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There’s An App for That

Way back when, I was part of a call-in show on Time Warner called Point ‘n’ Click. The show was fun, informative, and useful. We presented segments about what was new in the world of computers and technology, and fielded calls from frustrated users on a variety of topics. My role was to interpret the really uninformed questions for my highly expert co-hosts – who were so well-versed in all things tech they sometimes had trouble understanding the more simplistic queries.

These were also the days of User Groups – gatherings of perhaps a hundred people, one each for PC and Mac, which had regular presentations from experts and answered people’s questions and solved problems.

Today, the show is gone, and for the most part, so are the User Groups.

Why? Because you can Google it.

At some point —and quite a while ago now— “google” became a verb. Does anybody know what a “search engine” is any more? This was simply the means by which we located “home pages,” which have now simply become the place you enter a website – which once was a long, scrolling bunch of information and has now become a platform of information, tools, resources, interactivity, and even replacement for itself.

How’s that again?

Think about it: you can use a website and its tools to create your own website. To a degree, in a convoluted way, developers are coding themselves out of a highly-paid job.

This can also be said of many of the functions that once commanded reasonably high per-hour fees because the skills required to perform them —and the sheer time it took to develop the needed expertise— were not common.

With most technology, there are “generations.” Think of your family’s first television: perhaps it was a little boxy like thing, or a large piece of furniture containing the boxy thing that had a black-white-shades of gray glowing screen with scan lines running up and down it, rendering an image sent through the air – as opposed to via a cable. The information was picked up by a receiver in the box, and the whole thing depended upon tubes, along the lines of a light bulb.

Now, of course, it’s all digital information sent at unimaginable speeds through, often, a fiber optic cable – and in fact, sending information back, as in the case of your paid subscriptions to services so that you can “stream” content on demand to your flat screen smart TV. That’s what I mean by “generations.” We are now watching the great-great-grandchildren of the televisions grandma and grandpa watched back when TV Dinners were heated up so that nobody would miss The Ed Sullivan Show.

Sci-fi writers have long envisioned a world in which Artificial Intelligence (AI) would become so close to human intelligence it would beg the question: what is a human being? Is there a thing called a “soul” or are we merely biological bits and bytes, ones and zeros?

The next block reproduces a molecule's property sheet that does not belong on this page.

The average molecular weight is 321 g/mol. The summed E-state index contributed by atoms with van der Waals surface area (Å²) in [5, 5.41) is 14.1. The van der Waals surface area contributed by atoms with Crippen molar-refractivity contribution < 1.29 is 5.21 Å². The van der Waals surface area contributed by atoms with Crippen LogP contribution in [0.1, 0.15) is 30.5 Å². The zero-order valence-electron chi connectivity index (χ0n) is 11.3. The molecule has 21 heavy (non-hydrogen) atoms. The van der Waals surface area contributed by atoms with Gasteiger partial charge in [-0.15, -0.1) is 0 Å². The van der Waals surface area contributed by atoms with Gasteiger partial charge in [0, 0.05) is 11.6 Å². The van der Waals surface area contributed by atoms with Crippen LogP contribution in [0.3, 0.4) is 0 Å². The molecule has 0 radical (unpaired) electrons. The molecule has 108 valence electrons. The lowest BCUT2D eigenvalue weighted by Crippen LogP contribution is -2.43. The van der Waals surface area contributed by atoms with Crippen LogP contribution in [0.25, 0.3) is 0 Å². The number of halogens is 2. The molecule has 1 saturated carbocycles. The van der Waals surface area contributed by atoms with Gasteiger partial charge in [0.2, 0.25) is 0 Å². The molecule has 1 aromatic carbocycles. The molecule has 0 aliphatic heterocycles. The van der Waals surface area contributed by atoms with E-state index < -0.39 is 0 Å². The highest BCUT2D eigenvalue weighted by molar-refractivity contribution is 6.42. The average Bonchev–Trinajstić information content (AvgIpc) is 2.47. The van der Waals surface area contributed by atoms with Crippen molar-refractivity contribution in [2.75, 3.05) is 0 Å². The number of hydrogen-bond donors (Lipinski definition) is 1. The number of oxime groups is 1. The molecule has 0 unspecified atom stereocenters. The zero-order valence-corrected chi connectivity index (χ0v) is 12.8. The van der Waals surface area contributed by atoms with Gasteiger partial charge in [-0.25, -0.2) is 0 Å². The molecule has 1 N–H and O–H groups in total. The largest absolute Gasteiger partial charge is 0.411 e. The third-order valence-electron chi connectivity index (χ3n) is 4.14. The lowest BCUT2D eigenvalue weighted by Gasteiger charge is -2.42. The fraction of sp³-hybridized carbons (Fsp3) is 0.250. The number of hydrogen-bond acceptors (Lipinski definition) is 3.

As Tesla predicted back in the 1920s, we now hold the equivalent of a huge roomful of humming old-school computers in our hands when we carry our cell phones – and yet again today I wondered what these things were doing to our minds as I planned a trip, plugging my itinerary into Waze, an app that will interact with your calendar appointments, remind you when it’s time to leave, and plan your best route – including real-time updates on traffic and weather conditions so that you can leave a little bit early, or take a slightly different route because of an accident. You can share your trip with someone you’re going to meet, or with your mom so that she knows where you are and that you arrived safely.

As apps and options become more clever and sophisticated, the people who once made the buggy whips are becoming obsolete.

Think about it: you can take a photograph at a very high pixel depth (which once would have required a fine camera, a good lens, bracketing exposures, developing and cropping and burning and dodging to get) with your phone, crop it on your phone, change the exposure, highlight areas, add another layer, get rid of a double chin, remove a pesky shadow – in other words, little-to-no-skill required. Yes, you may still need a good idea, but your ability to take thousands of shots up the odds that one of them will come out clever or well composed.

The same is true for most technology skills. We have moved so many “generations” along, thanks to the fast rate of reproduction that computers themselves allow, that photographers, graphic artists, news-reporters, a whole host of brain-power and skill-based occupations have been replaced by apps or web platforms. As of yet, they still require you to interact with them because it is you who has a particular need, but the technological power to fulfill that need don’t demand that you go to an “expert” any more.

I watch a series of channels on YouTube these days, sometimes getting off into odd pathways of exploration and sheer amazement that so many people seem to do nothing but stand in front of their phone and chatter – and the millions who seem to do nothing but watch them.

Which brings us all the way back to Point ‘n’ Click. Every time a buggy whip manufacturer goes out of business, someone finds a new use for leather. Computing has made many jobs so easy as to be obsolete – and developed a space and an ability to create new ones. What they might be, even five years from now, is anybody’s guess. If Tesla were alive today, I wonder what he might propose?

Nancy Roberts